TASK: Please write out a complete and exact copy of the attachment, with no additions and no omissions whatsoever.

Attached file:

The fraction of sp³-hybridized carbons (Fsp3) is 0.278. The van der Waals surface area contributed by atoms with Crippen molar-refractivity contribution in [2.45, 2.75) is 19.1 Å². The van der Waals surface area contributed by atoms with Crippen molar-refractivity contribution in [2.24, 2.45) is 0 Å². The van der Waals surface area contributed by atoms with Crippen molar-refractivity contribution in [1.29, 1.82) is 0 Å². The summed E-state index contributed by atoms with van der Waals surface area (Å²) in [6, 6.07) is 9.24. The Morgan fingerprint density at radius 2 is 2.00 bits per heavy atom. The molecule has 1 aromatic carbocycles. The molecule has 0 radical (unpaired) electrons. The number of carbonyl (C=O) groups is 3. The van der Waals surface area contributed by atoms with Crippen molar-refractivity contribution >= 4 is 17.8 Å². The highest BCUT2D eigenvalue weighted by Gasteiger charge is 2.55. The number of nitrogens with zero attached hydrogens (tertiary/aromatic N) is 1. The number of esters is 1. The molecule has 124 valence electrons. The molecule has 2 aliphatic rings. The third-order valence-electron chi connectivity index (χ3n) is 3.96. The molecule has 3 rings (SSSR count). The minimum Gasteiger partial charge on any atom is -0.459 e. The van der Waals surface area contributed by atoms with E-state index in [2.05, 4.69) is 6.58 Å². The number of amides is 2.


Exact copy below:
The fraction of sp³-hybridized carbons (Fsp3) is 0.278. The van der Waals surface area contributed by atoms with Crippen molar-refractivity contribution in [2.45, 2.75) is 19.1 Å². The van der Waals surface area contributed by atoms with Crippen molar-refractivity contribution in [2.24, 2.45) is 0 Å². The van der Waals surface area contributed by atoms with Crippen molar-refractivity contribution in [1.29, 1.82) is 0 Å². The summed E-state index contributed by atoms with van der Waals surface area (Å²) in [6, 6.07) is 9.24. The Morgan fingerprint density at radius 2 is 2.00 bits per heavy atom. The molecule has 1 aromatic carbocycles. The molecule has 0 radical (unpaired) electrons. The number of carbonyl (C=O) groups is 3. The van der Waals surface area contributed by atoms with Crippen molar-refractivity contribution >= 4 is 17.8 Å². The highest BCUT2D eigenvalue weighted by Gasteiger charge is 2.55. The number of nitrogens with zero attached hydrogens (tertiary/aromatic N) is 1. The number of esters is 1. The molecule has 124 valence electrons. The molecule has 2 aliphatic rings. The third-order valence-electron chi connectivity index (χ3n) is 3.96. The molecule has 3 rings (SSSR count). The minimum Gasteiger partial charge on any atom is -0.459 e. The van der Waals surface area contributed by atoms with E-state index in [2.05, 4.69) is 6.58 Å². The number of amides is 2.